Generation Hope #13

Written by James Asmus
Art by Ibraim Roberson
32 pages, color
Published by Marvel

Generation Hope‘s first twelve issues were, on the whole, a fun little book about a young girl named Hope Summers who is prophesied to be the mutant messiah, as well as a handful of new young mutants whose powers recently manifested. Written by Kieron Gillen, it tied in closely with Uncanny X-Men and rocked out smaller stories that focused much more on character growth than plot-of-the-month. With issue #13, though, the book’s been handed off to James Asmus and Ibraim Roberson, and I can’t help but feel like this book is different enough that it warranted a name change.

The debut issue for Asmus and Roberson has Hope’s squad going up in battle against a handful of X-Men. Presumably it’s to let new readers (coming on board because of the "Regenesis" banner, perhaps) see what the kids can do, but it comes across as a bit blatant and overly standard super-hero. And that, in a nutshell, is the big problem with Generation Hope #13; it feels like any other super-hero title, only a little too blatant. Characters far too often act out of character to make a point (like Magneto ripping Kenji apart without knowing he’d survive), and there’s an almost random level with its plotting. So when we get a new member in the form of Martha Johansson (aka the floating brain from Grant Morrison’s New X-Men run) with no rhyme or reason? Sure, why not.

The most painful part is the dialogue, though, which states things in a way to dole out exposition, but instead just serves to sound awkward. "Every time I use my powers, I’m burning faster and faster into my old age!" It’s clumsily written, and it’s stating a fact to characters who already know it all too well. (The later line about being a teenage boy is even worse, if that’s possible.) The sad thing is that the basic plotting isn’t that bad—the team finding out about Sebastian Shaw but not realizing it’s him—although it does require the Stepford Cuckoos to act a bit more dim than normal for it to happen. And if there’s one thing that almost all of these characters weren’t up until now, it’s dim.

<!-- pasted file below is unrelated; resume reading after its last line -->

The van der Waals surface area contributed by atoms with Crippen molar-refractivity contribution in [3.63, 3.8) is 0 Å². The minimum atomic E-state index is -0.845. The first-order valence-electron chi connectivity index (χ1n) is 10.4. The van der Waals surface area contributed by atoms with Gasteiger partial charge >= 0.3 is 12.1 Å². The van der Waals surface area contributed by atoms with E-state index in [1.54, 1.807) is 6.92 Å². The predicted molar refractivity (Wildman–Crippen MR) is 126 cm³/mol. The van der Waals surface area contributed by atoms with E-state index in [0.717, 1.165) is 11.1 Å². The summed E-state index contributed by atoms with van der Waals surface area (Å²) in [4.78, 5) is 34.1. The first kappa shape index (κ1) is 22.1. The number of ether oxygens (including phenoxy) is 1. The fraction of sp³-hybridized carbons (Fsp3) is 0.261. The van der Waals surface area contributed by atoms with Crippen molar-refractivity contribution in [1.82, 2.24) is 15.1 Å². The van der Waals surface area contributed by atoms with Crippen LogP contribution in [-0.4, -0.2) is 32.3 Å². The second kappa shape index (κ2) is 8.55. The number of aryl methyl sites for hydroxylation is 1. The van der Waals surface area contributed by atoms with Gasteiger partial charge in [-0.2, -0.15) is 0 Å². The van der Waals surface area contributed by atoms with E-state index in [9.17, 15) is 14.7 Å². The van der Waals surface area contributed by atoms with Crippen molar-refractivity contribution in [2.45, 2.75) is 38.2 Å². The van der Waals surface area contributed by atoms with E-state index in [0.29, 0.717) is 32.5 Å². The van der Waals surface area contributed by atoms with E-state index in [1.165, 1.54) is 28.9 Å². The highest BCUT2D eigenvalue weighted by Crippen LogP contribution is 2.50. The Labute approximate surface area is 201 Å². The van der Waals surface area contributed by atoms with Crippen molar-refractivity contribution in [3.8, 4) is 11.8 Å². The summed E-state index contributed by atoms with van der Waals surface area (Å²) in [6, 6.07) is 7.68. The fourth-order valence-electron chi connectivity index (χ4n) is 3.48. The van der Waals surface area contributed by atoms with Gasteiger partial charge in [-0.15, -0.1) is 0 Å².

The part that does work is Roberson’s pencils, which are a contrast to past artists on Generation Hope but still feel at home with the title. It’s a smooth, shaded style; I like how Gabriel is starting to look a little older under his pencil, and Kenji’s powers feel that much more grotesque and monstrous when Roberson draws him, an unholy match of man and machine. There’s an energy in his drawings too; when Hope and Teon are running out of the Cerebra room, I actually felt like we could see them in action. And when Noriko looks bored out of her skull while Kenji flirts with Martha, it’s what could be a throw-away moment that just looks awesome.

Generation Hope doesn’t feel at all like its past year, to the point that I’m wondering why (if Marvel likes the concept) they’re sticking with the name. The book’s sales are already rather low, and it might have been smarter to just relaunch the characters into a brand-new book and hope for a sales bump. As it is, I can’t help but feel like #13 might be alienating those who enjoyed the tone of the past twelve issues. This doesn’t feel like a good match of title and creator, and if it lasts for a full second year I’ll be surprised.

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